“Why, here for instance,” answered Haviland, “are great problems at our threshold:—Independence, Imperial Federation, both of them bearing on all advance in civilized organizations,—Unification of Races—development of our vast and peculiar areas. Education, too, Foreign Trade, Land, the Classes—press upon our attention.”
“You would have us awake to some such new sense of our situation as Germany did in Goethe’s day?”
“I pray for no long-haired enthusiasts. We have business different from altering the names of the Latin divinities into Teutonic gutturals.”
“The country itself will see to that. We have the fear of the nations round about in our eyes,” grimly said Chrysler; then he added: “I have never known you as well as I wish, Haviland. You speak of this work as if you had some definite system of it, while all the notions I have ever met or formed of such a thing have been partial or vague.”
Chamilly stood up and the firelight shone brightly and softly upon his flushed cheek; the dark portraits on the walls seemed to look out upon him as if they lived, and the statue of Apollo to rise and associate its dignity with his.
“I have a system,” he said. “I almost feel like saying a commission of revelation. The reason, sir, why I asked you here was that you, my venerated friend, might understand my ideas and sympathize with them, and help me.”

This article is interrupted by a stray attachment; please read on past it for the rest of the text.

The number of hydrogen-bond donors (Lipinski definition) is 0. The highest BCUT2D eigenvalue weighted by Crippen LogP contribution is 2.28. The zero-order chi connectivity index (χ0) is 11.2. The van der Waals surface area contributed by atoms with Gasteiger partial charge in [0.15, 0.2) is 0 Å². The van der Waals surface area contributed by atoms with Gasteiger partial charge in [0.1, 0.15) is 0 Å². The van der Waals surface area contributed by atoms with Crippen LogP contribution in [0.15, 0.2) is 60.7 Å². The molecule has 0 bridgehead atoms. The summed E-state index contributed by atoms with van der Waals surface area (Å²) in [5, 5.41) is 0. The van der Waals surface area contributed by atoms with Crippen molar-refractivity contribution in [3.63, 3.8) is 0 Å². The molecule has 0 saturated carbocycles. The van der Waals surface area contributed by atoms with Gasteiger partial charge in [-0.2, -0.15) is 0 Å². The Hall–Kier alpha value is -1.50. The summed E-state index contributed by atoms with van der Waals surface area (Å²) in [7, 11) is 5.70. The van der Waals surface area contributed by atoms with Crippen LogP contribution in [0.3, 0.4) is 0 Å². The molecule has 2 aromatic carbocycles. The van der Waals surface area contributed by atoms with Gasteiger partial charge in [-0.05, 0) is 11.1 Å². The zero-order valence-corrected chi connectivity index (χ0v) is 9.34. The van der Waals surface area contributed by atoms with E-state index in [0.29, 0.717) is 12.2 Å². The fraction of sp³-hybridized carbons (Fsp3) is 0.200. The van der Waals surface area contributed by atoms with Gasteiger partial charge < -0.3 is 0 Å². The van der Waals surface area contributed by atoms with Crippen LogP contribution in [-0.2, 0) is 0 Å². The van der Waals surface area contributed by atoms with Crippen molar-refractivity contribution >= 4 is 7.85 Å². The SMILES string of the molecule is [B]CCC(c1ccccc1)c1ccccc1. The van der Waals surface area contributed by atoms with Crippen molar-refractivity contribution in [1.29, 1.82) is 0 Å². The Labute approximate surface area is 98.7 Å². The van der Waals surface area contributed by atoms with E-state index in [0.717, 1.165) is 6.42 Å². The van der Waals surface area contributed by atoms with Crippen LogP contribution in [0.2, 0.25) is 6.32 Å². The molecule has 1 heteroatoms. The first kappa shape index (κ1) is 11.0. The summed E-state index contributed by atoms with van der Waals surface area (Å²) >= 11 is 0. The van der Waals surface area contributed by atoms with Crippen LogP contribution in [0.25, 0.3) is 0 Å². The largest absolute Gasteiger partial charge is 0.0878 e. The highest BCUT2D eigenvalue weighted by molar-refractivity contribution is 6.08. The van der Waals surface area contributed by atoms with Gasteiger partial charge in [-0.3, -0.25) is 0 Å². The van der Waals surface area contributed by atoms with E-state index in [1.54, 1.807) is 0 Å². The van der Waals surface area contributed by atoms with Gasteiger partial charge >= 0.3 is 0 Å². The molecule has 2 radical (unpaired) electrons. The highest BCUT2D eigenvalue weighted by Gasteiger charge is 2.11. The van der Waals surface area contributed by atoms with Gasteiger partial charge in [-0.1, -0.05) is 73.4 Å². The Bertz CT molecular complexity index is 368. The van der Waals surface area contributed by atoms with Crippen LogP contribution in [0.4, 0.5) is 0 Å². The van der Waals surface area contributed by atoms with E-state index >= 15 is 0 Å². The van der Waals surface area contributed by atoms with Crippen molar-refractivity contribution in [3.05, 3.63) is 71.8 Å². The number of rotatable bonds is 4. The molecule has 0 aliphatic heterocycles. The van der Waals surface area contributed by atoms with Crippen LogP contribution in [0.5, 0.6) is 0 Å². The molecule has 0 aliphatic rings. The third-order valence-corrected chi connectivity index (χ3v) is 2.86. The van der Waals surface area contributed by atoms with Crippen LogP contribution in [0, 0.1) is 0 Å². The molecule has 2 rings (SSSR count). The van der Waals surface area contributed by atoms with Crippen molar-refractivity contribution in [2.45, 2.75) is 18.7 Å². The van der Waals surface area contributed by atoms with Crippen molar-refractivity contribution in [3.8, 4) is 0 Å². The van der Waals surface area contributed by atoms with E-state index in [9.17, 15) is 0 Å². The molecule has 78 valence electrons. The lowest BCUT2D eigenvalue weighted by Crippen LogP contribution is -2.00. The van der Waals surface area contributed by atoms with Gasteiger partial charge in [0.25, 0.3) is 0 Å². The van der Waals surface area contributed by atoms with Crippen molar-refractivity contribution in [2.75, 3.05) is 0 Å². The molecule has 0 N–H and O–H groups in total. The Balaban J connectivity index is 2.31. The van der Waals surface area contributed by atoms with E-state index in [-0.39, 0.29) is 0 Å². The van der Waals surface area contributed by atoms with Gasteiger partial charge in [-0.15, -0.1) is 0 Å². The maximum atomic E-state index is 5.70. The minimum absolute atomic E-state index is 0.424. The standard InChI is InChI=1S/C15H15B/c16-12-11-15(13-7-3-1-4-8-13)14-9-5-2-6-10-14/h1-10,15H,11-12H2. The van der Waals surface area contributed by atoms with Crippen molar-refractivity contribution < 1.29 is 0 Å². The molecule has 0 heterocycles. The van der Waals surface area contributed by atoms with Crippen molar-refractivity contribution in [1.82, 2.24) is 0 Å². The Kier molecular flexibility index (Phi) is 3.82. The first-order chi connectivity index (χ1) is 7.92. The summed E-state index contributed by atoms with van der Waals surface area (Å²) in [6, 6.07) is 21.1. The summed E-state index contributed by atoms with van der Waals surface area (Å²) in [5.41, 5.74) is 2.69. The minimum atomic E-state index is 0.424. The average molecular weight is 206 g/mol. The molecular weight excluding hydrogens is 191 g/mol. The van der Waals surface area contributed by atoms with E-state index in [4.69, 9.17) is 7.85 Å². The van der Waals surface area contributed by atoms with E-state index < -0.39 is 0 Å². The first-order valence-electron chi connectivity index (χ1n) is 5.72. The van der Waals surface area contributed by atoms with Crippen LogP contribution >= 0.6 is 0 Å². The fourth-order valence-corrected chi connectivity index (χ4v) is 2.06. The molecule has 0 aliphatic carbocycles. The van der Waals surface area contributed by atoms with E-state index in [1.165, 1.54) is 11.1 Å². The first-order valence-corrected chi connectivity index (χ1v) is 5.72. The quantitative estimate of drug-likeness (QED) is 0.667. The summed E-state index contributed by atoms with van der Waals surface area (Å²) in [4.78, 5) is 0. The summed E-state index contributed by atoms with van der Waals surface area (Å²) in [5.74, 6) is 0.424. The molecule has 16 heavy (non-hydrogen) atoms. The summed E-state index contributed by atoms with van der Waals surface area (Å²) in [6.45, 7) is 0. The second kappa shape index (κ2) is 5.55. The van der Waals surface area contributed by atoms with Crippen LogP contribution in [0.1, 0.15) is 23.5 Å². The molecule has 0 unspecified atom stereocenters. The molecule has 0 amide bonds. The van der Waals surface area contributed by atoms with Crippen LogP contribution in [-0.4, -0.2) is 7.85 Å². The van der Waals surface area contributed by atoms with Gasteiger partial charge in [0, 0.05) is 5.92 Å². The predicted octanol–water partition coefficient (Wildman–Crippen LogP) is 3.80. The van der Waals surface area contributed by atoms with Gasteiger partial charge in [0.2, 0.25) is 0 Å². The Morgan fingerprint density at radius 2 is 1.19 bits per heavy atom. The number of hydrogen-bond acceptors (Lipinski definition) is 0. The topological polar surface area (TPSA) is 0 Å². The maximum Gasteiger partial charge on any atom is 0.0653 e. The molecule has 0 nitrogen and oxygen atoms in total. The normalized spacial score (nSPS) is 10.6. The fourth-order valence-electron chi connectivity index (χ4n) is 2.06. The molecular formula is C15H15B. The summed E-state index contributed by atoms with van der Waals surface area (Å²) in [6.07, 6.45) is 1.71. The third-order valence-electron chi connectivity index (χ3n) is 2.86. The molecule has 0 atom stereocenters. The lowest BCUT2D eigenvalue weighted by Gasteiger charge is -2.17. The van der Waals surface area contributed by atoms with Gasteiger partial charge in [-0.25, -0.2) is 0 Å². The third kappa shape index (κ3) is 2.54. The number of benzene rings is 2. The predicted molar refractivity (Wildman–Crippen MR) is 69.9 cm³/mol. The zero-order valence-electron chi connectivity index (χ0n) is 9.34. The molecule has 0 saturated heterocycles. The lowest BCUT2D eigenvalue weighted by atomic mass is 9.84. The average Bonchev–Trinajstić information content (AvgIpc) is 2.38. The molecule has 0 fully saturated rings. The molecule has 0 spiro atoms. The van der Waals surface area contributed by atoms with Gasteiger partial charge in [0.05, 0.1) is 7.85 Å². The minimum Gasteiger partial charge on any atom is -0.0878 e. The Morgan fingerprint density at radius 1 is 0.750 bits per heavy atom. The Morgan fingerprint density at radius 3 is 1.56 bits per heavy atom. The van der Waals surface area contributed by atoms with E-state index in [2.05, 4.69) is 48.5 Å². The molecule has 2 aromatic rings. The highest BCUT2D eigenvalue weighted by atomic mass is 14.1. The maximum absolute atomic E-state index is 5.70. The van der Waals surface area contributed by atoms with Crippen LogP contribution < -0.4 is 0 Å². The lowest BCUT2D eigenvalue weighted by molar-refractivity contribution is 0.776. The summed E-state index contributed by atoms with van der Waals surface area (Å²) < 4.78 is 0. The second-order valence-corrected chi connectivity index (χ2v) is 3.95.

“I will ask you to read a manuscript, of which you will find the first half in your room. The remainder is not written yet”
Pierre, the butler, brought in coffee and they talked more quietly of other subjects.
“When yellow-locked and crystal-eyed,
I dreamed green woods among
* * * * *
O, then the earth was young”
—ISABELLA VALANCEY CRAWFORD.
When Chrysler went up to his bedchamber he found the following on a table between two candles:—
BOOK OF ENTHUSIASMS.
Narrative of Chamilly d’Argentenaye Haviland.
At the Friars’ School at Dormilliere, racing with gleeful playmates around the shady playground, or glibly reciting frequent “Paters” and “Ave Marias,” other ideas of life scarce ever entered my head; till one day my father spoke, out of his calm silence, to my grandmother; and with the last of his two or three sentences, “I don’t destine him for a Thibetan prayer-mill,” (she had fondly intended me for the priesthood) he sat down to a letter, the result of which was that I found myself in a week at the Royal Grammar School at Montreal. Here, where the great city appeared a wilderness of palaces and the large School an almost universe of youthful Crichtons whose superiorities seemed to me the greater because I knew little of their English tongue, the contrasts with my rural Dormilliere were so striking and continual that I was set thinking by almost every occurrence.